Millennials also felt they needed to develop leadership, empathy and humanity, and the ability to collaborate. They believe that the workers of the future should be eager to learn, and able to work in a multigenerational environment. Talking about skills necessary for a future worker, participants of the workshop emphasised the importance of a mentoring community. Young professionals felt that business should not only support them in obtaining hard technical skills, but have a responsibility to enable lifelong learning in the workplace. Businesses will need to accept responsibility to help future workers embrace changes equitably and sustainably.
The impact of technology on creativity
Creativity was identified as a core skill for future workers, and with the avalanche of new products, new technologies and new ways of working, workers are going to have to become more creative in order to benefit from these changes. Business leaders need to be proactive in up-skilling and retraining people so that they benefit from technology and show how it can support and develop creativity.
The right technology should empower the user to be imaginative rather than users confining their creativity to the capabilities of technology. Businesses need to provide tools such as interactive displays or presentation software that incorporate intuitive and easy-to-use interfaces, so that they don’t hinder workers’ creative thinking by wasting time trying to figure out how to operate the technology, instead they support creativity, stimulating better group work and discussion among workers.
Technology also opens up workers and businesses to a wealth of information that can stimulate and enhance the creative process by expanding their pool of knowledge. The data that technology can provide to the workforce will enable workers to have a fuller picture of what is happening and allow them to seize the most relevant opportunities.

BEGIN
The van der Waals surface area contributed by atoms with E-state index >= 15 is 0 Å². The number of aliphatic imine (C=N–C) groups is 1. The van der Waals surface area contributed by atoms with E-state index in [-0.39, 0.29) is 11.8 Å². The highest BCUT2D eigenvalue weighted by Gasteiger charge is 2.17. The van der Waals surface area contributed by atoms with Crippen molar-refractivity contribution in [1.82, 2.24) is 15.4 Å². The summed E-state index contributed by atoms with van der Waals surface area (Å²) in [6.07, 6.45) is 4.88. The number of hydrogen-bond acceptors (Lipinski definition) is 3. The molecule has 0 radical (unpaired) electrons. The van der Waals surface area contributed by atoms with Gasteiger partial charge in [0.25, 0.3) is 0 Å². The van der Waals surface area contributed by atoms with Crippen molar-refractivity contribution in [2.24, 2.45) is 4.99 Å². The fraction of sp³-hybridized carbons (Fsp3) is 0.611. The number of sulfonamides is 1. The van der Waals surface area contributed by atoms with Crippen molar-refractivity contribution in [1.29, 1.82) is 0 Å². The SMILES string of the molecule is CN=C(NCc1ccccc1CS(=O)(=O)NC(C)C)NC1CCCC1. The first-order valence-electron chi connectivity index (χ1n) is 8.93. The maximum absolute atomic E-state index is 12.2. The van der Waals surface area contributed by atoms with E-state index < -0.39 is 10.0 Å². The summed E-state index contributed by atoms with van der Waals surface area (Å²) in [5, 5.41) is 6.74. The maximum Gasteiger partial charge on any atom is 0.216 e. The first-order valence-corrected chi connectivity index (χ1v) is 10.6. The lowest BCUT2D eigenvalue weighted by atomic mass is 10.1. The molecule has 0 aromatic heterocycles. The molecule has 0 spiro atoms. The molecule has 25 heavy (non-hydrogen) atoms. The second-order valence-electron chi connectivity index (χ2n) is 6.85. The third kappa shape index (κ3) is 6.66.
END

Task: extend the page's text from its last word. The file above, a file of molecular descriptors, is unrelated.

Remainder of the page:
Mentoring skills for the future
It is clear from our conversations with millennials that there is an expectation that businesses are responsible for developing readiness. To foster the skillsets that the future workforce will need, businesses need to create environments where learning is supported. These environments can be used as social spaces to encourage interaction and networking in the workplace, and can form the basis of creating a mentorship community. A great example of this is the Barclays Digital Eagles, where younger and older generations learn skills from each other. Millennials can benefit from a wealth of expertise gained over a lifetime in business, while older generations can learn how to get the best out of technology.
Shared office spaces and co-working environments are a great way to foster this co-operation of multiple, diverse skill-sets and cultures. These spaces encourage interaction and enable collaboration with people from a different industry or department to provide new perspectives and ideas of working. Some of these themes are already taking root and gaining popularity, companies like WeWork are a good example of this in wanting to create an environment for co-creation and sharing of ideas. Even with the best technologies, available for free, it can be very hard to do it alone. Future workers and businesses should harness the power of communities. Peer-to-peer skill sharing can help people discover themselves, and then build careers that have purpose and meaning.
The key message for businesses is that to empower their workforce, they need to tailor their workspaces to enable lifelong learning. These spaces need to incorporate technology that nurtures skills like creative thinking, good communication and flexibility, but also support future workers by offering programmes that constantly develop future skills and therefore deliver on what the next working generation is looking for.
At Sharp we think that people are the true power of any business, and that the needs of people rather than the business should define the shape and purpose of tomorrow’s technology.
Rob Davis, Business Manager, Sharp Business Systems UK